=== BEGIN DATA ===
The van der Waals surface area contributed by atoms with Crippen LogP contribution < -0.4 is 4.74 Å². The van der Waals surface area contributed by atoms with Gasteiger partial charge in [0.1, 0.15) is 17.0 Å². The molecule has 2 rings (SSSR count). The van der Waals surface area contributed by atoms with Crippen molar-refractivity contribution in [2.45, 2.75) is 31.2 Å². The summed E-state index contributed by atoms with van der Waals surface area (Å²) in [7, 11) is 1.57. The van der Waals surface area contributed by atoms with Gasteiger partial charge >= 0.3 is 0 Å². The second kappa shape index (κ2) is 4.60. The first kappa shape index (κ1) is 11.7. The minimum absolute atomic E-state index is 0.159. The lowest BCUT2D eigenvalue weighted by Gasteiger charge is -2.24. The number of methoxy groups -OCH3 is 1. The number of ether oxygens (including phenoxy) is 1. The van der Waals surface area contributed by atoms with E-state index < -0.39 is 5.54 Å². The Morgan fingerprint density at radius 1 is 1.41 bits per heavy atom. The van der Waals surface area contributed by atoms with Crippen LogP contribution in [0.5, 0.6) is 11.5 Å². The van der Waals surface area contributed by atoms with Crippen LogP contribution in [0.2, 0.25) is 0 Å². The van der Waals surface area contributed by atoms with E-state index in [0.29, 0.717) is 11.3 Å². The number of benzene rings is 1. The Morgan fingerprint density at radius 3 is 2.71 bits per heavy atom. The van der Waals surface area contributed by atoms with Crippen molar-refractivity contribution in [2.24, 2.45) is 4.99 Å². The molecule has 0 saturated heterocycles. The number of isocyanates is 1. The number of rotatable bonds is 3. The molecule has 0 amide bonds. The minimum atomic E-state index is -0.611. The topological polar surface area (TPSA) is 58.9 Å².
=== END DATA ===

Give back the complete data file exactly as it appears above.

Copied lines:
The van der Waals surface area contributed by atoms with Crippen LogP contribution < -0.4 is 4.74 Å². The van der Waals surface area contributed by atoms with Gasteiger partial charge in [0.1, 0.15) is 17.0 Å². The molecule has 2 rings (SSSR count). The van der Waals surface area contributed by atoms with Crippen molar-refractivity contribution in [2.45, 2.75) is 31.2 Å². The summed E-state index contributed by atoms with van der Waals surface area (Å²) in [7, 11) is 1.57. The van der Waals surface area contributed by atoms with Gasteiger partial charge >= 0.3 is 0 Å². The second kappa shape index (κ2) is 4.60. The first kappa shape index (κ1) is 11.7. The minimum absolute atomic E-state index is 0.159. The lowest BCUT2D eigenvalue weighted by Gasteiger charge is -2.24. The number of methoxy groups -OCH3 is 1. The number of ether oxygens (including phenoxy) is 1. The van der Waals surface area contributed by atoms with E-state index < -0.39 is 5.54 Å². The Morgan fingerprint density at radius 1 is 1.41 bits per heavy atom. The van der Waals surface area contributed by atoms with Crippen LogP contribution in [0.5, 0.6) is 11.5 Å². The van der Waals surface area contributed by atoms with Crippen LogP contribution in [0.2, 0.25) is 0 Å². The van der Waals surface area contributed by atoms with E-state index in [0.29, 0.717) is 11.3 Å². The number of benzene rings is 1. The Morgan fingerprint density at radius 3 is 2.71 bits per heavy atom. The van der Waals surface area contributed by atoms with Crippen molar-refractivity contribution in [2.24, 2.45) is 4.99 Å². The molecule has 0 saturated heterocycles. The number of isocyanates is 1. The number of rotatable bonds is 3. The molecule has 0 amide bonds. The minimum atomic E-state index is -0.611. The topological polar surface area (TPSA) is 58.9 Å².